Posts filed under “Bad Math”
We have interesting experiments going on in the state of Kansas and the city of Seattle. Herewith a brief update on both.
Thanks to the following Tweet, I was made aware of the fact that – as you can see – the state of Kansas, under Sam Brownback’s awesome tax cuts, recorded the third-worst jobs performance in the country over the past year. Data are easily accessible just by clicking through.
— Yael T. Abouhalkah (@YaelTAbouhalkah) June 19, 2015
It was almost three years ago – July 2012 – that Brownback touted the awesomeness of his economic plans via an op-ed:
In May, the Kansas Legislature passed and I signed the largest tax cut in state history, eliminating state income taxes on small businesses and reducing the tax burden on hardworking Kansans. [...]
Our new pro-growth tax policy will be like a shot of adrenaline into the heart of the Kansas economy. It will pave the way to the creation of tens of thousands of new jobs, bring tens of thousands of people to Kansas, and help make our state the best place in America to start and grow a small business. It will leave more than a billion dollars in the hands of Kansans. An expanding economy and growing population will directly benefit our schools and local governments.
In short, it did none of the above. In fact, faced with the dire consequences of Brownback’s Laffer-inspired, misbegotten plans, Kansas schools had to implement early closures:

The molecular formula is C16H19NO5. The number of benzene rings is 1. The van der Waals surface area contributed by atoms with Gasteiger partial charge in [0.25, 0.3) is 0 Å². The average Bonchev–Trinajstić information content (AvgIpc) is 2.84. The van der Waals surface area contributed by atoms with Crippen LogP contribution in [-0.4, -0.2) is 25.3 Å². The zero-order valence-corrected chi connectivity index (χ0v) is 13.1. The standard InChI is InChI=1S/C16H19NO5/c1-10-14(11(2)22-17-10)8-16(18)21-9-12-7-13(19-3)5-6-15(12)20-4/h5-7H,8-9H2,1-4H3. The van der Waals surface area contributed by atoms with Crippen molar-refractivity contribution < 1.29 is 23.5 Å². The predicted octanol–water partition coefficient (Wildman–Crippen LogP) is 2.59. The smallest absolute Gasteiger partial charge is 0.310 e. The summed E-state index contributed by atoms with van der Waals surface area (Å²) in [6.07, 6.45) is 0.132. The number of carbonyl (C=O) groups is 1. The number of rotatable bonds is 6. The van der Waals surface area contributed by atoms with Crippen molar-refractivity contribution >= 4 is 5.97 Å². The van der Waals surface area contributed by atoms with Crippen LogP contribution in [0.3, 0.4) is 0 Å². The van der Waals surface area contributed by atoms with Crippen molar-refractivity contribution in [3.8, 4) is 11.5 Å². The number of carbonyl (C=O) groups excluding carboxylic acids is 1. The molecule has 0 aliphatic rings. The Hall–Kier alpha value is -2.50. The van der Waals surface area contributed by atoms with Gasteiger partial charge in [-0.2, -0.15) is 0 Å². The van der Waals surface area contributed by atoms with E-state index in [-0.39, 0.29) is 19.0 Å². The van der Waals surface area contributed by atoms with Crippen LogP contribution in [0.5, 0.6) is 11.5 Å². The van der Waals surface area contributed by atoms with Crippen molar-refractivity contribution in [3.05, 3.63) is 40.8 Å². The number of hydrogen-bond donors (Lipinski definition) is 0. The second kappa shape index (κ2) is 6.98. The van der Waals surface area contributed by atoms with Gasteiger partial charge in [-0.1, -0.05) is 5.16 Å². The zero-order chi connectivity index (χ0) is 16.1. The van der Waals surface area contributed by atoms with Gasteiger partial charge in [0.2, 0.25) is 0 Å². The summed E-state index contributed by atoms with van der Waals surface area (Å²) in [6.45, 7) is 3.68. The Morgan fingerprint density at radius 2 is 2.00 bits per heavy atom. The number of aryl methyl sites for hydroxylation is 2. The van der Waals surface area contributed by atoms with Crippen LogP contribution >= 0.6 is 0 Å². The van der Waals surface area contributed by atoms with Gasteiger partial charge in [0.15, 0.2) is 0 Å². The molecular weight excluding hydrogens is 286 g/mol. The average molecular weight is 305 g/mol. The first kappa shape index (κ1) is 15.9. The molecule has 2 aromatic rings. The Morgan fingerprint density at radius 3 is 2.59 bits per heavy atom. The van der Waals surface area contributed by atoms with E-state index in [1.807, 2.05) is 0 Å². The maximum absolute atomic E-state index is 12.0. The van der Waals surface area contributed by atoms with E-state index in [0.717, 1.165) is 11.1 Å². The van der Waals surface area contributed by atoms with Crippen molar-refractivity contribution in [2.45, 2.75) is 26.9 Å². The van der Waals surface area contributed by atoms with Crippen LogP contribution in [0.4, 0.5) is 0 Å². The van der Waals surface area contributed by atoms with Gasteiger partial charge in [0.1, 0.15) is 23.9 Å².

“It’s crazy times,” Sanders said. “The ideology in this tax experiment has gone too far. It’s almost as if they’re hell-bent on proving their point, no matter the damage it causes.”
Indeed. The beatings will continue until morale improves.
Faced with a fiscal crisis, Brownback has had no choice but to reverse course. Sadly, in doing so, he is placing much of the burden on the ordinary Kansans by raising sales taxes.
Here’s the growth of jobs in Kansas for the last 3 1/2 years, with the months of Brownback’s statement and the most recent reading highlighted.
That’s an annual growth rate of about 1.15%, which compares poorly to the nation as a whole, which has advanced by about 1.91% annualized over the same period. Not terribly impressive.
And yet, amazingly, supply-side trickle down is somehow still a thing. Where is John Oliver when you need him?
Moving on from Kansas to the Emerald City and a different sort of experiment. Let’s see what the data have to say there about their gradually stepped-up minimum wage. Keep in mind that the increase was voted into law over one year ago, and the first bump was enacted a few months ago. (It’s important to note the timing of the legislation’s approval for the following reason: Market participants (which include restaurateurs) act on information immediately, i.e. as soon as it becomes available. In this case, information about an impending rise in wages was known over one year ago.)
So, how’s it going?
Well, I’ve been continuing the work started by Evan Soltas at his blog in March. Taking his initial six data points, and updating weekly, the Seattle restaurant scene looks like this:
Seems to my eyes that the restaurant business in Seattle has continued to grow fairly briskly despite dire forecasts – and some outright lies – spread throughout the conservative media. As I was told by a contact in the most excellent King County Office of Economic and Financial Analysis, it will likely be rent before wages that slows things down in Seattle.